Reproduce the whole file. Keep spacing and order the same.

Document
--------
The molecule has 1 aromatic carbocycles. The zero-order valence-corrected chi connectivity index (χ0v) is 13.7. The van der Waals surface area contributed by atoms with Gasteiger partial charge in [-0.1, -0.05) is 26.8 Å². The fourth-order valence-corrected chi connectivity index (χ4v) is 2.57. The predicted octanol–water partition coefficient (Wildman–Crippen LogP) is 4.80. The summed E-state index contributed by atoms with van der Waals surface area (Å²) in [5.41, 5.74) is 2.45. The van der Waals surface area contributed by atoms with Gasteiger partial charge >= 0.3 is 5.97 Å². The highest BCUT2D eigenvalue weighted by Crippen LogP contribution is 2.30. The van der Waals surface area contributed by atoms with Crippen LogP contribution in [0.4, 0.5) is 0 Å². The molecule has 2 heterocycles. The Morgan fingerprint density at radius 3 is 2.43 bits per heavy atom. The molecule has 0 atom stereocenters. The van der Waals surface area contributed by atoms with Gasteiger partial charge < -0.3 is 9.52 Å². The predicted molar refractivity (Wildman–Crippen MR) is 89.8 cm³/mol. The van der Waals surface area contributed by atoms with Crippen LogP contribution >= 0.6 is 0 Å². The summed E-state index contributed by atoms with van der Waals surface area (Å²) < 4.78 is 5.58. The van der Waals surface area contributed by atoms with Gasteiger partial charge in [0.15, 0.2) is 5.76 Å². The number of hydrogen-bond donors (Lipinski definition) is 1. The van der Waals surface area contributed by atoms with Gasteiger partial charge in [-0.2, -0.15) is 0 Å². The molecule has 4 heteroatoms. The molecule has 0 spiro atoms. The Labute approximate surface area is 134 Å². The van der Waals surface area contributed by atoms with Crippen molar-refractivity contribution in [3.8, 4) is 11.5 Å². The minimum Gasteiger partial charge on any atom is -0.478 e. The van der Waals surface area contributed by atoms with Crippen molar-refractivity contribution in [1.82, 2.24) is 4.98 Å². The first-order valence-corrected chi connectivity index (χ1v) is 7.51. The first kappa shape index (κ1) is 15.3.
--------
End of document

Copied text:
The molecule has 1 aromatic carbocycles. The zero-order valence-corrected chi connectivity index (χ0v) is 13.7. The van der Waals surface area contributed by atoms with Gasteiger partial charge in [-0.1, -0.05) is 26.8 Å². The fourth-order valence-corrected chi connectivity index (χ4v) is 2.57. The predicted octanol–water partition coefficient (Wildman–Crippen LogP) is 4.80. The summed E-state index contributed by atoms with van der Waals surface area (Å²) in [5.41, 5.74) is 2.45. The van der Waals surface area contributed by atoms with Gasteiger partial charge >= 0.3 is 5.97 Å². The highest BCUT2D eigenvalue weighted by Crippen LogP contribution is 2.30. The van der Waals surface area contributed by atoms with Crippen LogP contribution in [0.4, 0.5) is 0 Å². The molecule has 2 heterocycles. The Morgan fingerprint density at radius 3 is 2.43 bits per heavy atom. The molecule has 0 atom stereocenters. The van der Waals surface area contributed by atoms with Gasteiger partial charge < -0.3 is 9.52 Å². The predicted molar refractivity (Wildman–Crippen MR) is 89.8 cm³/mol. The van der Waals surface area contributed by atoms with Crippen LogP contribution >= 0.6 is 0 Å². The summed E-state index contributed by atoms with van der Waals surface area (Å²) < 4.78 is 5.58. The van der Waals surface area contributed by atoms with Gasteiger partial charge in [0.15, 0.2) is 5.76 Å². The number of hydrogen-bond donors (Lipinski definition) is 1. The van der Waals surface area contributed by atoms with Gasteiger partial charge in [-0.2, -0.15) is 0 Å². The molecule has 4 heteroatoms. The molecule has 0 spiro atoms. The Labute approximate surface area is 134 Å². The van der Waals surface area contributed by atoms with Crippen molar-refractivity contribution in [3.8, 4) is 11.5 Å². The minimum Gasteiger partial charge on any atom is -0.478 e. The van der Waals surface area contributed by atoms with Crippen molar-refractivity contribution in [1.82, 2.24) is 4.98 Å². The first-order valence-corrected chi connectivity index (χ1v) is 7.51. The first kappa shape index (κ1) is 15.3.